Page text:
Farah and Abe
6 February 2005
Iíve been filling in Farah Mendlesohnís questionnaire about SF reading habits in youth [find it here], and it led me to reflect that the í70s must have been pretty much the best option for being a teenage science fiction fanatic. Lots of new stuff coming out, and new SF imprints to publish it; the best writing from the fifties and sixties - which is my Golden Age - still in print, and the first moves towards reprinting lost classics in a methodical way. We were spoiled, I think, and I for one didnít realise it until ten years ago, when I was talking to a friend who was running the SF section in my local Waterstoneís. I was suggesting lots of titles he didnít have in stock, that I thought he ought to, classics from my youth - and they were none of them in print, and I couldnít believe it.
Everything goes in cycles, and we may be coming into a second good time now. Not for the new stuff, where if you donít have Ďbestsellerí stamped all through you, itís getting harder and harder to find a publisher at all; but thereís a resurgence of reprint-series like the SF Masterworks from Gollancz, thereís print-on-demand which gives us access to long lists of books that would otherwise be out-of-print, and thereís the internet. Amazon and Abe between them may yet be the final death-knell for the mid-list author (itís conspicuous even from my own Amazon returns, how many people are buying second-hand copies rather than new - and of course we get no royalty from a second-hand sale), but for those of us who are readers as well as writers, they do offer a hitherto undreamed-of access to books that have long slipped out of print and almost out of cognizance. Suddenly itís easy to fill the gap on the shelf or to go questing for some half-remembered title encountered once and never quite forgotten. My first purchase from Abe was The Passion Flower Hotel by Rosalind Erskine, a bestseller in its day, but my only acquaintance with it had been a radio adaptation twenty years ago. I wanted it, suddenly, on a whim; pre-Abe, I might have waited another twenty years to come across it in a second-hand shop here or there. With Abe, I found it in five minutes, ordered it in ten and had it in two days. Thatís life-changing, even if the book itself is not. Oh, and in case anyoneís wondering why I speak of Abe instead of ABE - well, Iíve always seen him as a person, a backwoodsman in a check shirt, living in a log cabin in the woods with these great piles of books all around him, sorted in some order known only to himself.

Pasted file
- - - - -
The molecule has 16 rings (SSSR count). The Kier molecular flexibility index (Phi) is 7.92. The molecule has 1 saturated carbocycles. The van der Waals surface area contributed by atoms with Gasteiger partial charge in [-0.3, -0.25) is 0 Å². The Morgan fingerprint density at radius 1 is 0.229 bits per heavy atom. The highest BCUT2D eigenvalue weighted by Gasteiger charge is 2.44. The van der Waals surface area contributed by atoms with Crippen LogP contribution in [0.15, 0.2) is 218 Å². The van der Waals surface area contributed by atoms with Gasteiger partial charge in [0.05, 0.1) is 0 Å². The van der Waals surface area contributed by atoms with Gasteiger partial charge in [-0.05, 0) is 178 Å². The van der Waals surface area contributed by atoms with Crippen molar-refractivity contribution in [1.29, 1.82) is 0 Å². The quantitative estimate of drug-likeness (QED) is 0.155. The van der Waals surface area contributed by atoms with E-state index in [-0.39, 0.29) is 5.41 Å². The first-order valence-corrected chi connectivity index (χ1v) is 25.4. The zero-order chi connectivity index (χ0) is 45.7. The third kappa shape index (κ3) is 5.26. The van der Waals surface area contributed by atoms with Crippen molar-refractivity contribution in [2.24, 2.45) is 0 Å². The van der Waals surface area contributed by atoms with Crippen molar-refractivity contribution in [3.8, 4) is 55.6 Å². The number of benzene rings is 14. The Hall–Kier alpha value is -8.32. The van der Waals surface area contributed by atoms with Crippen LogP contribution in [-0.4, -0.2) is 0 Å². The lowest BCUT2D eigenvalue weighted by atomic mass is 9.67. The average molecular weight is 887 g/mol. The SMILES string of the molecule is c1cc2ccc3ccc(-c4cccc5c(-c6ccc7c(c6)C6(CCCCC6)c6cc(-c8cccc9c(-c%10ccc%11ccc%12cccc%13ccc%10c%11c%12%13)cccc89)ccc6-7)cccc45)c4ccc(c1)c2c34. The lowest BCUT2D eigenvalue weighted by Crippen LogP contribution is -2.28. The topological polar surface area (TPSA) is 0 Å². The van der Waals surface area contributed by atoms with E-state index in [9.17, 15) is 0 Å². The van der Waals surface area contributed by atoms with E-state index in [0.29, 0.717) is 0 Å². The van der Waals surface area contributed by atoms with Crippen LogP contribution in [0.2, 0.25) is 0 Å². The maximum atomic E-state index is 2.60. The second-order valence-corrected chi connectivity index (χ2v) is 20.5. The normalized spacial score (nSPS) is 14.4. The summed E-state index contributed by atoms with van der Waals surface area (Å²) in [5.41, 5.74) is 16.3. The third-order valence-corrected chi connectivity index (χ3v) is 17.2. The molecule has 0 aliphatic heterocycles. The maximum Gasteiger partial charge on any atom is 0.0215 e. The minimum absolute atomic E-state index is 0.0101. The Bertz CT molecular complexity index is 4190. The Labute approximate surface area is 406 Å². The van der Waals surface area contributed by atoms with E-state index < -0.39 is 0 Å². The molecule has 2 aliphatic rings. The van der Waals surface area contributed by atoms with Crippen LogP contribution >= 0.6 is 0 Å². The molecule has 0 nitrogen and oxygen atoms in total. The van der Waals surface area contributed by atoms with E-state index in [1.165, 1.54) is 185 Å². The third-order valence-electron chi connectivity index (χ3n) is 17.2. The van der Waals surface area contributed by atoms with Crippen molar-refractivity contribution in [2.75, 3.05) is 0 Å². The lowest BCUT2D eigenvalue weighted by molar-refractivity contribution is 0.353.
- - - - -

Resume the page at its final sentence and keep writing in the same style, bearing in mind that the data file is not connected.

© Chaz Brenchley 2005
Reproduced here by permission of Chaz Brenchley, who asserts his moral right to be identified as the author of this work.